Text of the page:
logo Click here for the Chao Family Comprehensive Cancer Center Home Page Click here for the UC Irvine Home Page

Chao Lectureship Series

The 15th annual Allen and Lee-Hwa Chao Lectureship in Cancer Research hosts leading cancer researcher, Ronald M. Evans, PhD, on Oct. 22 and 23. 

Evans, a professor and head of the Salk Institute's Gene Expression Laboratory and the March of Dimes Chair in Molecular and Developmental Biology, is world renowned for his seminal research on nuclear hormone receptors, which has led to more than half a dozen drugs for cancer, diabetes and heart disease.


Community lecture
Tuesday, Oct. 22, 2013
Beckman Center, UC Irvine Campus
5 p.m. reception
6 p.m. community lecture
"Understanding Performance: Can Exercise Mimetics Replace Exercise?"

Contact: ChaoLectureRSVP@uadv.uci.edu or 714-456-5800

Scientific lecture
Wednesday, Oct. 23, 2013
Tamkin Lecture Hall (F-110), UC Irvine Campus
12:30 p.m. to1:30 p.m.
"Nuclear Receptors and the Hunger Games: from Feast to Famine"

Contact: CancerCenterRSVP@uci.edu or 714-456-8334

View more information about the lecture series:

About the speaker:

Ronald M. Evans, a professor in the Salk Institute's Gene Expression Laboratory, is the March of Dimes Chair in Developmental and Molecular Biology. He is an authority on the normal activities of hormones and their roles in disease. Evans' lab discovered a large family of molecules, named receptors, that respond to various steroid hormones, Vitamin A and thyroid hormones.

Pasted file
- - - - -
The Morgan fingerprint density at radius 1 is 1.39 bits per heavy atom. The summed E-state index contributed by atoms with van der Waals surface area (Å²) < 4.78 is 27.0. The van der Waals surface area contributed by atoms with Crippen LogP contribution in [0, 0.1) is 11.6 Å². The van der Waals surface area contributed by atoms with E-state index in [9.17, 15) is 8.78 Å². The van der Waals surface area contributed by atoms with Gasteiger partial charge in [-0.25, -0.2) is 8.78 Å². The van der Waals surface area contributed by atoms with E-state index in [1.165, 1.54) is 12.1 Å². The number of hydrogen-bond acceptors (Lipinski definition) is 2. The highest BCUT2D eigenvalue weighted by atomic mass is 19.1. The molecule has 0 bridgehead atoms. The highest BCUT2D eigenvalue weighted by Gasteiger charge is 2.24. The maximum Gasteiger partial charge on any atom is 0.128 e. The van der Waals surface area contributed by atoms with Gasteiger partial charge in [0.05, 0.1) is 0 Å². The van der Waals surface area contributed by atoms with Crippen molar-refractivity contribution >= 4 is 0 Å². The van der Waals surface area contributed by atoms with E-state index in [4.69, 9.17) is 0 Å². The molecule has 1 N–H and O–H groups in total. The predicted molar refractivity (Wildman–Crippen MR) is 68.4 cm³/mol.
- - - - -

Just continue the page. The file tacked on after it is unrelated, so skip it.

These hormones help control sugar, salt, calcium and fat metabolism; thus, they have an impact on human health and the treatment of disease. The receptors Evans' lab discovered are primary targets in the treatment of breast cancer, prostate cancer and leukemia, as well as osteoporosis and asthma.

Evans' studies also led to a new hormone that appears to be the molecular trigger controlling the formation of fat cells. This hormone and its chemical derivatives represent one of the newest and most important advances in understanding problems arising from excess weight and obesity as well as the potential treatment of adult onset diabetes (Type II diabetes).